Introduction: Core training is often divided into the training approaches core endurance-, core stability- and core strength training. The aim of the study was to compare the association between core strength, core endurance and core stability testing 52 healthy males and females.
Methods: The core strength and endurance tests were tested isometric in hip flexion, extension and lateral flexion. The time maintaining the positions in the core endurance tests, maximal force output in the core strength tests and total displacement in the core stability tests were examined with electromyography measurement of the core muscles in randomized order.
Results: There were no significant correlations between the variables core strength, core stability or core endurance (p = 0.102 – 0.965, r = 0.01 – 0.23), except for the endurance lateral flexion which correlated significantly with the core strength (extension and lateral flexion) and the core stability using the left leg (p = 0.001 – 0.048, r = 0.29 – 0.44). Generally, the muscle activity of the core muscle decreased from strength < endurance < stability tests, respectively.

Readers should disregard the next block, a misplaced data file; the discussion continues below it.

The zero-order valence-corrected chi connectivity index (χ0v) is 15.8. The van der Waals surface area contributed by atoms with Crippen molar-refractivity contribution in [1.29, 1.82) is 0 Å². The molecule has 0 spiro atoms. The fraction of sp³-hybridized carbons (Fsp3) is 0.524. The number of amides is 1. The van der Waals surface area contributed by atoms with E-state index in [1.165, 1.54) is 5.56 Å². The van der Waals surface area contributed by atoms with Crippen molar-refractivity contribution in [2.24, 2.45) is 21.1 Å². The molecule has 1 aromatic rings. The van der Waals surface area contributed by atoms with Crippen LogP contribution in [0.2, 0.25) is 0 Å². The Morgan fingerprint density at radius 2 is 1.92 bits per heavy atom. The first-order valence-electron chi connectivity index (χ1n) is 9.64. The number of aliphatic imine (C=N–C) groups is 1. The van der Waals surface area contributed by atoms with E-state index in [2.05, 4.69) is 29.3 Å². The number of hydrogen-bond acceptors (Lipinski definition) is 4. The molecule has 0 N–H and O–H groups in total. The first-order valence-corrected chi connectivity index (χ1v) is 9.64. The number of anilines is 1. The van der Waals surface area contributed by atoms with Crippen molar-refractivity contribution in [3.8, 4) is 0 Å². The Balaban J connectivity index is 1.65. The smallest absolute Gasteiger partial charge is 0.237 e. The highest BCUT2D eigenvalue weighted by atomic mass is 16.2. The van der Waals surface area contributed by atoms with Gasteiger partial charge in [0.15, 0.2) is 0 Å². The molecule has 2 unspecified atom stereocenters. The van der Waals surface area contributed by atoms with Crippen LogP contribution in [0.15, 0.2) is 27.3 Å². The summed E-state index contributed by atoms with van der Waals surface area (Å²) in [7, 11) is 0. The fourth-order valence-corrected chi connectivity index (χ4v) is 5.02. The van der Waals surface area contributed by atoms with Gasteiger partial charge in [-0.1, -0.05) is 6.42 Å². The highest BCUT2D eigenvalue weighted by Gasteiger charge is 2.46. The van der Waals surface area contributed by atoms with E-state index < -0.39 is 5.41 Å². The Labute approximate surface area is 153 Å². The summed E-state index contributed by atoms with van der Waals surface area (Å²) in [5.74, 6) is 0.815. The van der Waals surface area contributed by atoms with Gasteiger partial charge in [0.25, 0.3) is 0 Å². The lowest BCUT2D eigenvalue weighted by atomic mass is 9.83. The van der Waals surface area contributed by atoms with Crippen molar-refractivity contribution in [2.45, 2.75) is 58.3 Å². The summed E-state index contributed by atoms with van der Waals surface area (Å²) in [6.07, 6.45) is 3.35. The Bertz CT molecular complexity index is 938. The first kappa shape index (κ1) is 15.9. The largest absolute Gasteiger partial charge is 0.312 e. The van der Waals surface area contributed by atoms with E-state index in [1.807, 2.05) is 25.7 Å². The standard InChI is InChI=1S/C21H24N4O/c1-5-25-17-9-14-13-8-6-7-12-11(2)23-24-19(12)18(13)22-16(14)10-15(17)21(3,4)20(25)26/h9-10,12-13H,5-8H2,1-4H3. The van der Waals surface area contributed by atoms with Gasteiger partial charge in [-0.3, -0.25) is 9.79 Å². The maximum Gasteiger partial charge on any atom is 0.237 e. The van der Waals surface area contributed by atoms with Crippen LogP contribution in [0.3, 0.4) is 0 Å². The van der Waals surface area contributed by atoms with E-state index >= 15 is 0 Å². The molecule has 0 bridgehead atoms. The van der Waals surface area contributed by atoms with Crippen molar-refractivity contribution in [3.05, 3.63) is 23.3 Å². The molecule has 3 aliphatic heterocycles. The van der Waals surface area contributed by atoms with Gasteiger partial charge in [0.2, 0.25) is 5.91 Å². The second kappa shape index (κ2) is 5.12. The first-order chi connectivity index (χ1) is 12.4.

Conclusion: There were no systematic correlations between core endurance, core strength or core stability indicating that these capacities are largely independent from each other. Coaches, training instructors or physical therapists needs to address the core endurance, core strength and core stability as separate capacities and train them accordingly based on the aim of the training.
Published on: Jun 29, 2015 Pages: 28-34
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